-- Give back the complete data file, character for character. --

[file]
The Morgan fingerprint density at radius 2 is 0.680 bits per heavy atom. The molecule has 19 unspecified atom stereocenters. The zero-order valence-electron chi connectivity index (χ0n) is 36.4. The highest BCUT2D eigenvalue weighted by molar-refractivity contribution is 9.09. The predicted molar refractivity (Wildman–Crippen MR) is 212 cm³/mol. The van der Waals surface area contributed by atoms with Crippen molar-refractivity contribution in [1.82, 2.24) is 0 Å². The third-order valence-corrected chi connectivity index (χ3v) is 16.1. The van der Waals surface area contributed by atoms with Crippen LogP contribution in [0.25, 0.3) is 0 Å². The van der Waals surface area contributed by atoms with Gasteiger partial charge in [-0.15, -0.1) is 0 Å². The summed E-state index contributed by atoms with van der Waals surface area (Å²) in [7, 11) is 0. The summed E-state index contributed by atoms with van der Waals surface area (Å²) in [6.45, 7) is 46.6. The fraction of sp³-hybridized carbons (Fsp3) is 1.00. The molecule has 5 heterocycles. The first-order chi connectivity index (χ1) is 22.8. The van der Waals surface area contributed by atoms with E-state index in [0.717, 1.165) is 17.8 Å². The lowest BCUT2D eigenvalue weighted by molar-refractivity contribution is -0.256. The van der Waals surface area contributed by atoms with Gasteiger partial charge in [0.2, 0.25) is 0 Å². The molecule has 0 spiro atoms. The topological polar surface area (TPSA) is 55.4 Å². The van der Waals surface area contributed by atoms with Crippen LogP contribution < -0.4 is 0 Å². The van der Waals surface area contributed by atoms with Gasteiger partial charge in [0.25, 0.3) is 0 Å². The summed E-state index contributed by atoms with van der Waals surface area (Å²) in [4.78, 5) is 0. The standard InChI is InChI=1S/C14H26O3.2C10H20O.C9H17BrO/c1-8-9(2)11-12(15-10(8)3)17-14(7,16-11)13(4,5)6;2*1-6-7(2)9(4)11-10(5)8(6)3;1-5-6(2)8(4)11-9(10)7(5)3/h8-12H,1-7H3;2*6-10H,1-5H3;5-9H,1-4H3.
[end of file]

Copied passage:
The Morgan fingerprint density at radius 2 is 0.680 bits per heavy atom. The molecule has 19 unspecified atom stereocenters. The zero-order valence-electron chi connectivity index (χ0n) is 36.4. The highest BCUT2D eigenvalue weighted by molar-refractivity contribution is 9.09. The predicted molar refractivity (Wildman–Crippen MR) is 212 cm³/mol. The van der Waals surface area contributed by atoms with Crippen molar-refractivity contribution in [1.82, 2.24) is 0 Å². The third-order valence-corrected chi connectivity index (χ3v) is 16.1. The van der Waals surface area contributed by atoms with Crippen LogP contribution in [0.25, 0.3) is 0 Å². The van der Waals surface area contributed by atoms with Gasteiger partial charge in [-0.15, -0.1) is 0 Å². The summed E-state index contributed by atoms with van der Waals surface area (Å²) in [7, 11) is 0. The summed E-state index contributed by atoms with van der Waals surface area (Å²) in [6.45, 7) is 46.6. The fraction of sp³-hybridized carbons (Fsp3) is 1.00. The molecule has 5 heterocycles. The first-order chi connectivity index (χ1) is 22.8. The van der Waals surface area contributed by atoms with E-state index in [0.717, 1.165) is 17.8 Å². The lowest BCUT2D eigenvalue weighted by molar-refractivity contribution is -0.256. The van der Waals surface area contributed by atoms with Gasteiger partial charge in [0.2, 0.25) is 0 Å². The molecule has 0 spiro atoms. The topological polar surface area (TPSA) is 55.4 Å². The van der Waals surface area contributed by atoms with Crippen LogP contribution < -0.4 is 0 Å². The van der Waals surface area contributed by atoms with Gasteiger partial charge in [0.25, 0.3) is 0 Å². The summed E-state index contributed by atoms with van der Waals surface area (Å²) in [4.78, 5) is 0. The standard InChI is InChI=1S/C14H26O3.2C10H20O.C9H17BrO/c1-8-9(2)11-12(15-10(8)3)17-14(7,16-11)13(4,5)6;2*1-6-7(2)9(4)11-10(5)8(6)3;1-5-6(2)8(4)11-9(10)7(5)3/h8-12H,1-7H3;2*6-10H,1-5H3;5-9H,1-4H3.